It would be desirable to prepare such granules in a top-spray fluid bed coater because this technology can produce coated granules at a relatively low production cost and low equipment cost relative to its high productivity, i.e., mass of granules produced per unit time. With such a coating process, by judicious selection of the size distribution of the core particles, a resultant narrow and defined particle size distribution of final coated product can be achieved, which is advantageous for homogeneous quality and blending with powders.

A top-spray fluid bed coater is a coating vessel in which a bed of particles is suspended in a randomly circulating or churning bed produced by upward flow of air through a screen or retaining plate at the base of the vessel, and into which liquid coating solutions can be directed via spray nozzles inserted into the bed. Top-spray fluid bed coating is a well-established technology for producing coated enzyme-containing granules in a larger size range, i.e., where the majority of the granules have a diameter greater than 300 microns. However, with smaller granules, there is a strong tendency for the fluidized granules to agglomerate or stick together when sprayed with enzymes and other solutions, due to the presence of binders in the coating solutions. Agglomeration of fine powders is often employed deliberately to produce dry products, but such agglomerated powders are often undesirable because they typically have a broad particle size distribution, do not flow freely, and tend to form dusts or break down to fines when subjected to shear, impact, or other forces encountered in handling. Furthermore, coating of agglomerates is typically inefficient, since much of the coating material is incorporated into interstitial zones, rather than evenly coating the substrate particles.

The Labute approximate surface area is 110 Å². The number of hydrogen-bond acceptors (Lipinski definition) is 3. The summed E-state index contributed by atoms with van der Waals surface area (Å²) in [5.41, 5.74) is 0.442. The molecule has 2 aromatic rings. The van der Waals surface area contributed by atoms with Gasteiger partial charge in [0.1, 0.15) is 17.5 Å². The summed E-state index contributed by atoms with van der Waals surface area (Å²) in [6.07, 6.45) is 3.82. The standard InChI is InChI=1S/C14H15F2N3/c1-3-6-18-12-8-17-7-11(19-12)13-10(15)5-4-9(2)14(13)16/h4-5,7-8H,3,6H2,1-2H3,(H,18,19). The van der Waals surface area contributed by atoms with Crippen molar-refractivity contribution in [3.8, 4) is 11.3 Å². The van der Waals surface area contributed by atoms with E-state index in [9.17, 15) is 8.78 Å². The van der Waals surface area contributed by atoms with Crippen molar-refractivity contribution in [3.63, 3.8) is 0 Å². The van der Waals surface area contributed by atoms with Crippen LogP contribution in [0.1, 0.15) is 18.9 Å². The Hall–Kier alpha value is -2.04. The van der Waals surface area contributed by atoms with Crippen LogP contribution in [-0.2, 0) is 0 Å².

There is a need for an improved method for production of small, uniformly coated, substantially discrete enzyme-containing granules in a top-spray fluid bed coating process.

BRIEF SUMMARY OF THE INVENTION

In one aspect, the invention provides a population of enzyme-containing granules. At least about 95% of the granules in the population contain a single core consisting of one or more inorganic salts, and the granules contain an enzyme-containing layer coated over the core. In some embodiments, at least about 50%, 60%, 70%, 80%, or 90% of the granules contain a diameter of about 150 to about 300 microns. In some embodiments, at least about 50%, 60%, 70%, 80%, or 90% of the granules contain a diameter of about 200 microns to about 350 microns. In some embodiments, at least about 50%, 60%, 70%, 80%, or 90% of the granules contain a diameter of about 150 to about 355 microns.